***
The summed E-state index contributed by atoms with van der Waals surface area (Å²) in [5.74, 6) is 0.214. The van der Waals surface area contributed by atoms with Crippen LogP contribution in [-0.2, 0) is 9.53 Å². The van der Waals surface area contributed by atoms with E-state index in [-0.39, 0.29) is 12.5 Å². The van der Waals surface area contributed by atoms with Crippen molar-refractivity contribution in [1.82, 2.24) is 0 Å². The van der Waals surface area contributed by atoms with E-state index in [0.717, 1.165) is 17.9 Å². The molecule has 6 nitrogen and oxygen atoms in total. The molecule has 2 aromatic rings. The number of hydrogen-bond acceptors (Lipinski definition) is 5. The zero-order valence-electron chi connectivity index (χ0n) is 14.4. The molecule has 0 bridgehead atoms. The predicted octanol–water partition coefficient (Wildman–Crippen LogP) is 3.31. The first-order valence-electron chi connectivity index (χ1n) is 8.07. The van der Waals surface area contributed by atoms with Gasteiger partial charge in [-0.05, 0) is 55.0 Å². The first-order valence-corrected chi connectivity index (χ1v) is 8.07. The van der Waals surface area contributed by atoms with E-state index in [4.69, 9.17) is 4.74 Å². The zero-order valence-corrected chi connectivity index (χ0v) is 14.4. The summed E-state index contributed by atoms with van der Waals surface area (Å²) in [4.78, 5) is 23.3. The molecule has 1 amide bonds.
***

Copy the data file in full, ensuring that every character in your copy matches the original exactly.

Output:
The summed E-state index contributed by atoms with van der Waals surface area (Å²) in [5.74, 6) is 0.214. The van der Waals surface area contributed by atoms with Crippen LogP contribution in [-0.2, 0) is 9.53 Å². The van der Waals surface area contributed by atoms with E-state index in [-0.39, 0.29) is 12.5 Å². The van der Waals surface area contributed by atoms with Crippen molar-refractivity contribution in [1.82, 2.24) is 0 Å². The van der Waals surface area contributed by atoms with E-state index in [0.717, 1.165) is 17.9 Å². The molecule has 6 nitrogen and oxygen atoms in total. The molecule has 2 aromatic rings. The number of hydrogen-bond acceptors (Lipinski definition) is 5. The zero-order valence-electron chi connectivity index (χ0n) is 14.4. The molecule has 0 bridgehead atoms. The predicted octanol–water partition coefficient (Wildman–Crippen LogP) is 3.31. The first-order valence-electron chi connectivity index (χ1n) is 8.07. The van der Waals surface area contributed by atoms with Gasteiger partial charge in [-0.05, 0) is 55.0 Å². The first-order valence-corrected chi connectivity index (χ1v) is 8.07. The van der Waals surface area contributed by atoms with E-state index in [4.69, 9.17) is 4.74 Å². The zero-order valence-corrected chi connectivity index (χ0v) is 14.4. The summed E-state index contributed by atoms with van der Waals surface area (Å²) in [4.78, 5) is 23.3. The molecule has 1 amide bonds.